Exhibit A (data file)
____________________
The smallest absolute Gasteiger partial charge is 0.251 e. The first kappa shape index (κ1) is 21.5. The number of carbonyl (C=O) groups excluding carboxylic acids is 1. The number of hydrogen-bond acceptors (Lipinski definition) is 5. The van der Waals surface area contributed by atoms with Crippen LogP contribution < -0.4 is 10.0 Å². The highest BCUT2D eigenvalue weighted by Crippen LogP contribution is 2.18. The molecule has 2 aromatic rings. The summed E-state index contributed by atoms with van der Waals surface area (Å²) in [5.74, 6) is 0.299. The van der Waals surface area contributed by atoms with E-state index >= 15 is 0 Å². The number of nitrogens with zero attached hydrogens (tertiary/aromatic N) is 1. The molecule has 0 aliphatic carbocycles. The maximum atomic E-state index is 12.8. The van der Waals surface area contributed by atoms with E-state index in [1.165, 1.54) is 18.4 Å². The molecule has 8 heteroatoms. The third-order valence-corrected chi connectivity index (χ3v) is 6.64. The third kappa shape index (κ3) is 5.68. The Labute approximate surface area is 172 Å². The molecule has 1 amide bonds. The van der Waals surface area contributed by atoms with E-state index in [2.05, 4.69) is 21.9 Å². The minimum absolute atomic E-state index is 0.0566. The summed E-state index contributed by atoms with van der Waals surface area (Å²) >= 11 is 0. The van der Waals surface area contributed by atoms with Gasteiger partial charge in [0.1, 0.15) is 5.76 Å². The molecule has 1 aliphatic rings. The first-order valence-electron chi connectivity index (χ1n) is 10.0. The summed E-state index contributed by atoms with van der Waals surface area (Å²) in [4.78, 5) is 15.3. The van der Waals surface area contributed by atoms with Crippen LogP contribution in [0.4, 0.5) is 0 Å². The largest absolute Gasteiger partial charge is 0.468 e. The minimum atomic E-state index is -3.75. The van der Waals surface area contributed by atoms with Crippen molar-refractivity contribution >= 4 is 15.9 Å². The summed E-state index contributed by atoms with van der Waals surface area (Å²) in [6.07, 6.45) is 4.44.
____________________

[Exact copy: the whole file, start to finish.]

The smallest absolute Gasteiger partial charge is 0.251 e. The first kappa shape index (κ1) is 21.5. The number of carbonyl (C=O) groups excluding carboxylic acids is 1. The number of hydrogen-bond acceptors (Lipinski definition) is 5. The van der Waals surface area contributed by atoms with Crippen LogP contribution < -0.4 is 10.0 Å². The highest BCUT2D eigenvalue weighted by Crippen LogP contribution is 2.18. The molecule has 2 aromatic rings. The summed E-state index contributed by atoms with van der Waals surface area (Å²) in [5.74, 6) is 0.299. The van der Waals surface area contributed by atoms with E-state index >= 15 is 0 Å². The number of nitrogens with zero attached hydrogens (tertiary/aromatic N) is 1. The molecule has 0 aliphatic carbocycles. The maximum atomic E-state index is 12.8. The van der Waals surface area contributed by atoms with E-state index in [1.165, 1.54) is 18.4 Å². The molecule has 8 heteroatoms. The third-order valence-corrected chi connectivity index (χ3v) is 6.64. The third kappa shape index (κ3) is 5.68. The Labute approximate surface area is 172 Å². The molecule has 1 amide bonds. The van der Waals surface area contributed by atoms with E-state index in [2.05, 4.69) is 21.9 Å². The minimum absolute atomic E-state index is 0.0566. The summed E-state index contributed by atoms with van der Waals surface area (Å²) >= 11 is 0. The van der Waals surface area contributed by atoms with Gasteiger partial charge in [0.1, 0.15) is 5.76 Å². The molecule has 1 aliphatic rings. The first-order valence-electron chi connectivity index (χ1n) is 10.0. The summed E-state index contributed by atoms with van der Waals surface area (Å²) in [4.78, 5) is 15.3. The van der Waals surface area contributed by atoms with Crippen LogP contribution in [0.4, 0.5) is 0 Å². The largest absolute Gasteiger partial charge is 0.468 e. The minimum atomic E-state index is -3.75. The van der Waals surface area contributed by atoms with Crippen molar-refractivity contribution >= 4 is 15.9 Å². The summed E-state index contributed by atoms with van der Waals surface area (Å²) in [6.07, 6.45) is 4.44.